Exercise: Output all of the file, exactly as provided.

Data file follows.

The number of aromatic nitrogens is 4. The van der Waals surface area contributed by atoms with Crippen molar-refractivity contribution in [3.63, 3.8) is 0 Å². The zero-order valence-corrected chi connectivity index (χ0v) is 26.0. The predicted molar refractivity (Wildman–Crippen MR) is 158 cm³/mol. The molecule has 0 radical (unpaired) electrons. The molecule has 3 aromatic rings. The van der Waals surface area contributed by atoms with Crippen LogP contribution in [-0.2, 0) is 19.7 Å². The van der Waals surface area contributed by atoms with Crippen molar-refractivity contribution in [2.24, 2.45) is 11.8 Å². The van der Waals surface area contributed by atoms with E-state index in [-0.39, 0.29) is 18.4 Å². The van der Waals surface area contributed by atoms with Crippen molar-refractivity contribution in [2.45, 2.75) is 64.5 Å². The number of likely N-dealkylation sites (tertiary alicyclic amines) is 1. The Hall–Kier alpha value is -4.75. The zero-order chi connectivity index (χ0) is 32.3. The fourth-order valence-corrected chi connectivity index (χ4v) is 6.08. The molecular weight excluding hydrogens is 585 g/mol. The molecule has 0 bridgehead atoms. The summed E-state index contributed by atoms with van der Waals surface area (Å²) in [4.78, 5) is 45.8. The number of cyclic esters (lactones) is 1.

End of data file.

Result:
The number of aromatic nitrogens is 4. The van der Waals surface area contributed by atoms with Crippen molar-refractivity contribution in [3.63, 3.8) is 0 Å². The zero-order valence-corrected chi connectivity index (χ0v) is 26.0. The predicted molar refractivity (Wildman–Crippen MR) is 158 cm³/mol. The molecule has 0 radical (unpaired) electrons. The molecule has 3 aromatic rings. The van der Waals surface area contributed by atoms with Crippen LogP contribution in [-0.2, 0) is 19.7 Å². The van der Waals surface area contributed by atoms with Crippen molar-refractivity contribution in [2.24, 2.45) is 11.8 Å². The van der Waals surface area contributed by atoms with E-state index in [-0.39, 0.29) is 18.4 Å². The van der Waals surface area contributed by atoms with Crippen molar-refractivity contribution in [2.45, 2.75) is 64.5 Å². The number of likely N-dealkylation sites (tertiary alicyclic amines) is 1. The Hall–Kier alpha value is -4.75. The zero-order chi connectivity index (χ0) is 32.3. The fourth-order valence-corrected chi connectivity index (χ4v) is 6.08. The molecular weight excluding hydrogens is 585 g/mol. The molecule has 0 bridgehead atoms. The summed E-state index contributed by atoms with van der Waals surface area (Å²) in [4.78, 5) is 45.8. The number of cyclic esters (lactones) is 1.